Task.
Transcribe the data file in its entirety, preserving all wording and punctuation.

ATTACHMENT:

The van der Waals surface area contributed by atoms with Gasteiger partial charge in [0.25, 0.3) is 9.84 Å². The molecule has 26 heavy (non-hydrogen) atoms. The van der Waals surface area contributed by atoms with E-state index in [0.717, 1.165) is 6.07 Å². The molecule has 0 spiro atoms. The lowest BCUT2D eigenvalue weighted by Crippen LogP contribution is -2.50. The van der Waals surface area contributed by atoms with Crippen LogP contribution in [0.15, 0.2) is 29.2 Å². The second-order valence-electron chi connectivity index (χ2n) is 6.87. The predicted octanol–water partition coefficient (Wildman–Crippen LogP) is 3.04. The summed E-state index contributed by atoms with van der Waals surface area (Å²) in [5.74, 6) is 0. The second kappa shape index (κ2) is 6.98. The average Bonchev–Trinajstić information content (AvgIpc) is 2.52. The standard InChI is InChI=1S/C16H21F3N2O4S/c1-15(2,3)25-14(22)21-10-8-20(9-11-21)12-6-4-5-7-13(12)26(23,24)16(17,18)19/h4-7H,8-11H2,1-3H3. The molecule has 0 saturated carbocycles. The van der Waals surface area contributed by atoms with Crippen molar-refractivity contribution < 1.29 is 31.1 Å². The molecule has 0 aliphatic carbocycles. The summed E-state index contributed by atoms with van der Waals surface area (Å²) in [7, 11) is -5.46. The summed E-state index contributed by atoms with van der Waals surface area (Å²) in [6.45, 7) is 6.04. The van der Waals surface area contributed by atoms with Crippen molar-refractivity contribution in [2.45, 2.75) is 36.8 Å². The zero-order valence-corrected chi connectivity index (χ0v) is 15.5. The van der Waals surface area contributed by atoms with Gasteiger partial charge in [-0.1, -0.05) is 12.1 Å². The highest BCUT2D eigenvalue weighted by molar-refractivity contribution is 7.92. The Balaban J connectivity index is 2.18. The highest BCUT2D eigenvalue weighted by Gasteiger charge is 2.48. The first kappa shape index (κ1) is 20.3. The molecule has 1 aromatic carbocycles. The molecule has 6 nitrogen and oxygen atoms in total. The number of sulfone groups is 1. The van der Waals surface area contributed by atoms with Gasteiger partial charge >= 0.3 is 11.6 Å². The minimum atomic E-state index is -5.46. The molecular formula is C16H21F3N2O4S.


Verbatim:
The van der Waals surface area contributed by atoms with Gasteiger partial charge in [0.25, 0.3) is 9.84 Å². The molecule has 26 heavy (non-hydrogen) atoms. The van der Waals surface area contributed by atoms with E-state index in [0.717, 1.165) is 6.07 Å². The molecule has 0 spiro atoms. The lowest BCUT2D eigenvalue weighted by Crippen LogP contribution is -2.50. The van der Waals surface area contributed by atoms with Crippen LogP contribution in [0.15, 0.2) is 29.2 Å². The second-order valence-electron chi connectivity index (χ2n) is 6.87. The predicted octanol–water partition coefficient (Wildman–Crippen LogP) is 3.04. The summed E-state index contributed by atoms with van der Waals surface area (Å²) in [5.74, 6) is 0. The second kappa shape index (κ2) is 6.98. The average Bonchev–Trinajstić information content (AvgIpc) is 2.52. The standard InChI is InChI=1S/C16H21F3N2O4S/c1-15(2,3)25-14(22)21-10-8-20(9-11-21)12-6-4-5-7-13(12)26(23,24)16(17,18)19/h4-7H,8-11H2,1-3H3. The molecule has 0 saturated carbocycles. The van der Waals surface area contributed by atoms with Crippen molar-refractivity contribution < 1.29 is 31.1 Å². The molecule has 0 aliphatic carbocycles. The summed E-state index contributed by atoms with van der Waals surface area (Å²) in [7, 11) is -5.46. The summed E-state index contributed by atoms with van der Waals surface area (Å²) in [6.45, 7) is 6.04. The van der Waals surface area contributed by atoms with Crippen molar-refractivity contribution in [2.45, 2.75) is 36.8 Å². The zero-order valence-corrected chi connectivity index (χ0v) is 15.5. The van der Waals surface area contributed by atoms with Gasteiger partial charge in [-0.1, -0.05) is 12.1 Å². The highest BCUT2D eigenvalue weighted by molar-refractivity contribution is 7.92. The Balaban J connectivity index is 2.18. The highest BCUT2D eigenvalue weighted by Gasteiger charge is 2.48. The first kappa shape index (κ1) is 20.3. The molecule has 1 aromatic carbocycles. The molecule has 6 nitrogen and oxygen atoms in total. The number of sulfone groups is 1. The van der Waals surface area contributed by atoms with Gasteiger partial charge >= 0.3 is 11.6 Å². The minimum atomic E-state index is -5.46. The molecular formula is C16H21F3N2O4S.